guards in the terminal of Leonardo Da Vinci International Airport in Rome, Italy and then attacked passengers
aboard Pan Am Flight 110 before taking off with hostages on another plane. The attacks resulted in 32 deaths.14
Implications for New York City
Although they have some connections to transnational terrorist organizations such as al Qaeda, insurgent
groups in the Caucasus are not known to operate outside Russia. It should be noted, however, that in late 2007
Umarov declared that the U.S., U.K. and Israel were all legitimate targets.15
o This statement, however, was likely nothing more than propaganda meant to draw international
attention to militant activities in the Caucasus.
The greatest threat that militant groups in the Caucasus pose to the U.S. would be providing Westerners with
training and combat experience, which they could use in future attacks against U.S. targets.
o In the 1990s and early 2000s, the Chechen conflict attracted Western fighters.
o If militant activities return to previous levels on a sustained basis, the Caucasus could once again
become a preferred destination for foreign fighters, including those from the West.
Asymmetric tactics employed abroad can be replicated elsewhere, including those against the aviation industry.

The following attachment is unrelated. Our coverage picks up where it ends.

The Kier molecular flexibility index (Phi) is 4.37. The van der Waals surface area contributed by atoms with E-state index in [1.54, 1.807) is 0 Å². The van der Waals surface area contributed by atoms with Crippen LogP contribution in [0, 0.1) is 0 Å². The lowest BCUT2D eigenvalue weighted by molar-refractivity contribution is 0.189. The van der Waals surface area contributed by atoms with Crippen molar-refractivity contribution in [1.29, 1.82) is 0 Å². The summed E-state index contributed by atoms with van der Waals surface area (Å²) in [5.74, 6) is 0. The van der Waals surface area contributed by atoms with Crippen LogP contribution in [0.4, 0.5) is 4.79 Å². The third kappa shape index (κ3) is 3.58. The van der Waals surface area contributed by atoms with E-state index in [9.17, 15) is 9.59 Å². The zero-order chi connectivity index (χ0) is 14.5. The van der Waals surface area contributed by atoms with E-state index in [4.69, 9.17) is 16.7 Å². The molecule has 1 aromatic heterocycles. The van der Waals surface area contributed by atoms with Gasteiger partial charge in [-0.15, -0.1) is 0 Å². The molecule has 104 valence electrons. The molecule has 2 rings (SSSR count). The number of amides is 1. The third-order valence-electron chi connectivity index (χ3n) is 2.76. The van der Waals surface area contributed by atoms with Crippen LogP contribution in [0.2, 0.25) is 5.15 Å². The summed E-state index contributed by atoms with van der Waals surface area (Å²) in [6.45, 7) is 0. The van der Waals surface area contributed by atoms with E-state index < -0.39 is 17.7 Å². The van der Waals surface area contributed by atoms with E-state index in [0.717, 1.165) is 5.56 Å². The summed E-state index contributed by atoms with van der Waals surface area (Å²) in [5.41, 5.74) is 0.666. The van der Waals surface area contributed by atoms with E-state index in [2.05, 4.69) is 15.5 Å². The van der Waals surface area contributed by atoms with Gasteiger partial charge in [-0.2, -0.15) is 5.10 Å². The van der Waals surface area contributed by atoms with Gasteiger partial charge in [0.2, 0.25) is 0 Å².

o As previously noted, the focus of this attack was not on aircraft, but on less secure locations inside the
airport.
o Similar tactics could be used against domestic airports, which also feature high-crowd locations that are
outside of the robust security perimeter leading to the gates.

For more information, please contact Intelligence Research Specialist Anthony Fratta of the NYPD
Counterterrorism Bureau at Anthony.Fratta@nypd.org or 646-805-6635.

13

Italy Indicts 3 For Airport Attack, Associated Press, March 12, 1987.
TERRORISM: Death in Rome Aboard Flight 110, Time, December 31, 1973.
15
Dokka Umarov Declares The Islamic Emirate Of The Caucasus, Expands Jihad, Europe News, November 4, 2007